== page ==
LLCs classified as a disregarded entity or as a partnership for tax purposes are subject to an annual tax in the state of California. LLCs that are organized or registered in California are subject to this annual tax even if the LLC conducts no business in California. Thus, it is important to note that even if you have a "shell" LLC that is not currently conducting business, the annual tax still applies. This is a common mistake for those who establish an LLC, but don't necessarily perform business the first few years of its existence. Once taxes are assessed, all previously owed annual taxes become due as well.
As noted above, one of the main reasons for forming an LLC is to protect the members' personal assets from business liabilities. Commingling of personal and business income and expenses can lead to a loss in this liability protection. This is a common mistake, especially in small businesses, when there may not be a lot of money coming in, so owners simply share their personal bank account with the LLC. It is important to distinguish between the two such that deposits and expenses of the LLC are made to a separate account, and the LLC is treated separate and distinct from the members' personal account(s).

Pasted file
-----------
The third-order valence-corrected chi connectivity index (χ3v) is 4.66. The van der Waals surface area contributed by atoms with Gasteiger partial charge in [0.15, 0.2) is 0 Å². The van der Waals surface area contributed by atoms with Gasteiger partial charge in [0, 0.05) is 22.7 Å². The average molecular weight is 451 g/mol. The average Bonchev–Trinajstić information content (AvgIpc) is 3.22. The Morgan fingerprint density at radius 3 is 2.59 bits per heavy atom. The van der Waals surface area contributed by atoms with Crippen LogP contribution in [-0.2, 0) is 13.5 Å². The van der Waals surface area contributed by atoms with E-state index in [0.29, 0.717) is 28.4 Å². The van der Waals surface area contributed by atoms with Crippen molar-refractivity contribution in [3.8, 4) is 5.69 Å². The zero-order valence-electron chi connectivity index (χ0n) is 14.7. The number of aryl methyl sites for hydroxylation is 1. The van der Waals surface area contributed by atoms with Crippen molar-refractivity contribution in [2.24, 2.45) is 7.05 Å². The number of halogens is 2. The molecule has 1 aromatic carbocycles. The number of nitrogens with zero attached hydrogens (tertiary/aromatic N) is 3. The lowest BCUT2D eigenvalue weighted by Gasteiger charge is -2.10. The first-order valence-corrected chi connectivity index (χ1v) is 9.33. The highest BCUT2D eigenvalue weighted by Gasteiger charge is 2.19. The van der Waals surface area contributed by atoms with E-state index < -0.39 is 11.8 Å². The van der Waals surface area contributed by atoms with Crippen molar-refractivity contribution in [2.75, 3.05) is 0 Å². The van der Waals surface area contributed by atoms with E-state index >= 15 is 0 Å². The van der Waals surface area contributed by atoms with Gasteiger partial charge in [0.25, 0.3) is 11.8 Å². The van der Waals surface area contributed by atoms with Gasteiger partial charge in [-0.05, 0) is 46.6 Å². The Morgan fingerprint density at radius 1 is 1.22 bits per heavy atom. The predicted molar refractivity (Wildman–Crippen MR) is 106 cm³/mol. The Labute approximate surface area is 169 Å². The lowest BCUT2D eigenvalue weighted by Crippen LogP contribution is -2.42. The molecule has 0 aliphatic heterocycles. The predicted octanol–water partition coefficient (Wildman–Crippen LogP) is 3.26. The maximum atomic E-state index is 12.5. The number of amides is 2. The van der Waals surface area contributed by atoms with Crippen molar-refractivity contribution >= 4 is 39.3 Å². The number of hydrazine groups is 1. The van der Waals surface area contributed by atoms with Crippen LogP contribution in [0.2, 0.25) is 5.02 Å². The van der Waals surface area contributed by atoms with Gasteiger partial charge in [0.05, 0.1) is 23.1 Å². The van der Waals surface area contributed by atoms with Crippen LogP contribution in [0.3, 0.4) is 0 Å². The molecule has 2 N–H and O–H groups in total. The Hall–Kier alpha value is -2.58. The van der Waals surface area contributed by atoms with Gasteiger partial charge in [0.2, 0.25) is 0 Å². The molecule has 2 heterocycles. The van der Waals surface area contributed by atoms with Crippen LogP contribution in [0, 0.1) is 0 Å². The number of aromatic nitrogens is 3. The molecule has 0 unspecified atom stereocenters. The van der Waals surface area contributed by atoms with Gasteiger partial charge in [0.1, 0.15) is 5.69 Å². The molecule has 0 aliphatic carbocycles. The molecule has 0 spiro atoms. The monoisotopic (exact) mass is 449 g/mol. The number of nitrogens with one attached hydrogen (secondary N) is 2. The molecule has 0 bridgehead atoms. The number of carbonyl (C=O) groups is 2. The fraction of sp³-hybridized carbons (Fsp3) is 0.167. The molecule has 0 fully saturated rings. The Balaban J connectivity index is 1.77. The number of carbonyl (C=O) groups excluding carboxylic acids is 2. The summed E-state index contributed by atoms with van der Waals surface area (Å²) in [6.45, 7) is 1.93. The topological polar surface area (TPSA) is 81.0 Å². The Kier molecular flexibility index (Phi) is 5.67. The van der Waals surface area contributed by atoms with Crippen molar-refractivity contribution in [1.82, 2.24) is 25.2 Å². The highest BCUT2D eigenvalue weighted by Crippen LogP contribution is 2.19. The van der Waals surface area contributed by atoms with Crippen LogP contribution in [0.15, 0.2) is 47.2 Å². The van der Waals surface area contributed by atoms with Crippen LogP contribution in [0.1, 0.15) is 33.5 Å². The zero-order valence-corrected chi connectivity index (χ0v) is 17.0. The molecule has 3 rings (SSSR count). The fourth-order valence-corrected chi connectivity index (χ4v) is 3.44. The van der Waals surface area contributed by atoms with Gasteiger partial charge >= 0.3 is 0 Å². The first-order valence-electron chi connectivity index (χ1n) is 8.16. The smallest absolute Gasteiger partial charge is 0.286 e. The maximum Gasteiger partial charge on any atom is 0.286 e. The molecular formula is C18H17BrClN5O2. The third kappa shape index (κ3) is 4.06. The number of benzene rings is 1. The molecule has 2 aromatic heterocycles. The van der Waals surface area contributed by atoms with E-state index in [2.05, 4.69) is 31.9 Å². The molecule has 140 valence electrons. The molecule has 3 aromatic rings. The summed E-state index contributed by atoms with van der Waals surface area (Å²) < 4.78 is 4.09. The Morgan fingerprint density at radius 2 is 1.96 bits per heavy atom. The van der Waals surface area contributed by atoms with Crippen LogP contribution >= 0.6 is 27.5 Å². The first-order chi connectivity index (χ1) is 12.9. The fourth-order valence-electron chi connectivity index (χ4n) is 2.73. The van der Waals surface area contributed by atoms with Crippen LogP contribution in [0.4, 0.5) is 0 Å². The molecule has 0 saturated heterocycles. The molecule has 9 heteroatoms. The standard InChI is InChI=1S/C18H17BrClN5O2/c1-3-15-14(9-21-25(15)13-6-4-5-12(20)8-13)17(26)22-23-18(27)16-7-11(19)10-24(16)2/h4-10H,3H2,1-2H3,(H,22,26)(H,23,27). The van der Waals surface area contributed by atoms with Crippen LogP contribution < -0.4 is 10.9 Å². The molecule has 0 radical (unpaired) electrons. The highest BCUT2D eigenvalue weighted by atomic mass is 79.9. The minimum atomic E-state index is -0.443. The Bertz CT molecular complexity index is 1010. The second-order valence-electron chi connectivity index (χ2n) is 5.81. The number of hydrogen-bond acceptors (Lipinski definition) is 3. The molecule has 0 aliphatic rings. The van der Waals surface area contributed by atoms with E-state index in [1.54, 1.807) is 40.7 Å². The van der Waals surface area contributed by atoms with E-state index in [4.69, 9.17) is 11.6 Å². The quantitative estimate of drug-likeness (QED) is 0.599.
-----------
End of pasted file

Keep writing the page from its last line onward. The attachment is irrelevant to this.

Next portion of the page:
The items discussed as part of this series are by no means an exhaustive list of all matters that should be considered when forming and/or operating an LLC. Depending upon the particular business model of the LLC, there may be additional accounting, tax and legal matters that require consideration. While there are distinct advantages to forming an LLC in certain situations, it should not be perceived as the best choice in every situation. It is best to consult with an attorney, accountant and/or other professionals familiar with the rules and regulations surrounding LLCs prior to formation. Doing so will help to ensure the business operates properly and provides those benefits most desired by the company.
For more information on this topic, please contact us at (619) 298-2880 or at firstname.lastname@example.org.
Author: Robert Boeche, Esq., Attorney; Editor: Michelle L. Jacko, Esq., Managing Partner, Jacko Law Group, PC. JLG works extensively with investment advisers, broker-dealers, investment companies, hedge funds, banks and corporate clients on securities and corporate counsel matters.
This article is for information purposes and does not contain or convey legal advice. The information herein should not be relied upon in regard to any particular facts or circumstances without first consulting with a lawyer.